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Innovations in App Flexibility Fuel Push by IPTV Suppliers ...

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Innovations in App Flexibility Fuel Push by IPTV Suppliers ...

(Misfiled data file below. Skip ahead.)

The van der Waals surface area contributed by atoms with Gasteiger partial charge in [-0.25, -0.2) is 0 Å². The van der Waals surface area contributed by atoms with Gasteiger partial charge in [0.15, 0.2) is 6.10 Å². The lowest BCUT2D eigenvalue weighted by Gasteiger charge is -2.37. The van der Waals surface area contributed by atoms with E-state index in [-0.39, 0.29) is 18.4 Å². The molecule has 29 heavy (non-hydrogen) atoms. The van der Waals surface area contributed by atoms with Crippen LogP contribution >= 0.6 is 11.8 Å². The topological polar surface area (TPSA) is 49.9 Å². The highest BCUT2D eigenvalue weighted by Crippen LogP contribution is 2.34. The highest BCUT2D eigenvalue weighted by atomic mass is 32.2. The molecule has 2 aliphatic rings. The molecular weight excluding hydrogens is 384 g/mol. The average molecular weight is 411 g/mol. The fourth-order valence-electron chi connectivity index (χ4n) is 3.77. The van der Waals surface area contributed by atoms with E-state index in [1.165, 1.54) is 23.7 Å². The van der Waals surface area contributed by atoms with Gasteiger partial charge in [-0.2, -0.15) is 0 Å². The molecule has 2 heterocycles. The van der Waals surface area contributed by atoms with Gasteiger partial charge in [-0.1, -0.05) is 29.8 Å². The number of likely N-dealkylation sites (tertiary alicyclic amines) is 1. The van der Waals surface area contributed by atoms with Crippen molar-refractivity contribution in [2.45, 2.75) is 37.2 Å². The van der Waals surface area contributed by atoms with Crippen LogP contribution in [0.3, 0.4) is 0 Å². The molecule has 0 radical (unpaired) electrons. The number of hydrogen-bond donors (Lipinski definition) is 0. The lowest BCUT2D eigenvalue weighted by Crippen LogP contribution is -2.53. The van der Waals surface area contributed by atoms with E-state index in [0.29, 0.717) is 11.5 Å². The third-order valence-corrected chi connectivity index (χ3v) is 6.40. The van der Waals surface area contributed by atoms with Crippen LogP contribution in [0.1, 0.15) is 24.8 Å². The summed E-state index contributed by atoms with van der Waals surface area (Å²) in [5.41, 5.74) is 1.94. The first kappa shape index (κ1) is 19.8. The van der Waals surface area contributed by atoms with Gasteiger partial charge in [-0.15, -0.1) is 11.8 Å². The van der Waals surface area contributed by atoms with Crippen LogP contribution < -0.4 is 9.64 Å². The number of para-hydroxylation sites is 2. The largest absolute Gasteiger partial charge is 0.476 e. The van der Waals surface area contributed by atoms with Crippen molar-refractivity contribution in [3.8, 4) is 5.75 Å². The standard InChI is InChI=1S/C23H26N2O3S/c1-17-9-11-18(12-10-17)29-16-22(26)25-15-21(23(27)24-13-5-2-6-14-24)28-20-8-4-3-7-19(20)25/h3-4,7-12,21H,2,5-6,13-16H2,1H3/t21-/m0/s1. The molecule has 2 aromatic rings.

1. 1. Published December 2007 For More News from ScreenPlays click here>> Innovations in App Flexibility Fuel Push by IPTV Suppliers New to U.S. ANT, Espial, Orca, SeaChange Leverage Successes in Europe and Asia to Bring Cost-Effective Open Development Platforms to Stateside Telcos By Fred dawson I nnovative approaches to IPTV user inter- faces, program search and support for ad- vanced applications development are buoy- ing hopes among software suppliers that successes abroad can be leveraged to drive new business in the U.S. Haggai Barel, CEO and “It’s not so much a green-field situation in the U.S. as co-founder, Orca Interactive it is a replacement opportunity,” says Venkat Krishnan, director of marketing for IPTV solutions at SeaChange International, which until recently was focusing on IPTV platform sales outside the U.S. “A lot of people are unhappy with the solutions they are using at this point. We’ve developed a platform which we believe addresses the real needs of the market now.” Other suppliers are seeing the same thing. Orca Interactive, an Israel-based supplier with significant success outside the U.S., is now actively marketing its middle- ware and related solutions to stateside telcos with a message that suggests true service differentiation can be achieved via advanced recommendation engines and other process- es that can open an entirely new approach to services and how users access them. U.K-based ANT Software, a long-time mainstay in browser software for IPTV with a presence in 70 percent of IPTV deployments world wide, has brought its new Galio soft- ware suite to the U.S. in a close relationship with Cisco’s Scientific Atlanta division that also targets non-IPTV delivery systems such as Verizon’s FiOS and even cable. Espial Group, too, is touting the multi-network agnosticism of its next-generation Evo middleware platform as it begins to make inroads into the U.S. The cost savings message underlying SeaChange’s pitch to U.S. telcos is echoed by these other suppliers. Espial, in fact, has issued a white paper that amasses data from Page 1 Copyright 2008 Broadband Information Resources